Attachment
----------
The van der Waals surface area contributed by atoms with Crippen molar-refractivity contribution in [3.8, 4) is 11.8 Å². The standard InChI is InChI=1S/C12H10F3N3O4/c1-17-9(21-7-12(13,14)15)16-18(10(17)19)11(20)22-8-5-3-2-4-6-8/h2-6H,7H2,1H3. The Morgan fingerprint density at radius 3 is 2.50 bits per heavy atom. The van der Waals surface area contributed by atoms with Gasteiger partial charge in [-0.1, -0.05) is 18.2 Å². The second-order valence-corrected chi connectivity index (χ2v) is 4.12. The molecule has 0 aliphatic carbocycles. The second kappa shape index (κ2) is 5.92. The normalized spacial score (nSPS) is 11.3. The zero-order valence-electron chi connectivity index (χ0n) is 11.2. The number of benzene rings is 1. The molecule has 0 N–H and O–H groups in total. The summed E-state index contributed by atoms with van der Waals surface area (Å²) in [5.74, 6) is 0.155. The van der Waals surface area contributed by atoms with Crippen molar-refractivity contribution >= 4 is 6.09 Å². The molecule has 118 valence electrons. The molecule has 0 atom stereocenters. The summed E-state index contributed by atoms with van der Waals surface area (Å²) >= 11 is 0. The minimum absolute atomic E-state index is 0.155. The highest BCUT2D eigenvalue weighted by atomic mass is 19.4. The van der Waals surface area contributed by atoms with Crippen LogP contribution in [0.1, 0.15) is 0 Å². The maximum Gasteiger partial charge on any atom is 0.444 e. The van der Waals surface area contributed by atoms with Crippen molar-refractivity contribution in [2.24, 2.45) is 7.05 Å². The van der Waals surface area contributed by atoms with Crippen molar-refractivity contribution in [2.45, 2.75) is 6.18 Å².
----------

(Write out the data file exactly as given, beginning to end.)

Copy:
The van der Waals surface area contributed by atoms with Crippen molar-refractivity contribution in [3.8, 4) is 11.8 Å². The standard InChI is InChI=1S/C12H10F3N3O4/c1-17-9(21-7-12(13,14)15)16-18(10(17)19)11(20)22-8-5-3-2-4-6-8/h2-6H,7H2,1H3. The Morgan fingerprint density at radius 3 is 2.50 bits per heavy atom. The van der Waals surface area contributed by atoms with Gasteiger partial charge in [-0.1, -0.05) is 18.2 Å². The second-order valence-corrected chi connectivity index (χ2v) is 4.12. The molecule has 0 aliphatic carbocycles. The second kappa shape index (κ2) is 5.92. The normalized spacial score (nSPS) is 11.3. The zero-order valence-electron chi connectivity index (χ0n) is 11.2. The number of benzene rings is 1. The molecule has 0 N–H and O–H groups in total. The summed E-state index contributed by atoms with van der Waals surface area (Å²) in [5.74, 6) is 0.155. The van der Waals surface area contributed by atoms with Crippen molar-refractivity contribution >= 4 is 6.09 Å². The molecule has 118 valence electrons. The molecule has 0 atom stereocenters. The summed E-state index contributed by atoms with van der Waals surface area (Å²) >= 11 is 0. The minimum absolute atomic E-state index is 0.155. The highest BCUT2D eigenvalue weighted by atomic mass is 19.4. The van der Waals surface area contributed by atoms with Crippen LogP contribution in [0.1, 0.15) is 0 Å². The maximum Gasteiger partial charge on any atom is 0.444 e. The van der Waals surface area contributed by atoms with Crippen molar-refractivity contribution in [2.24, 2.45) is 7.05 Å². The van der Waals surface area contributed by atoms with Crippen molar-refractivity contribution in [2.45, 2.75) is 6.18 Å².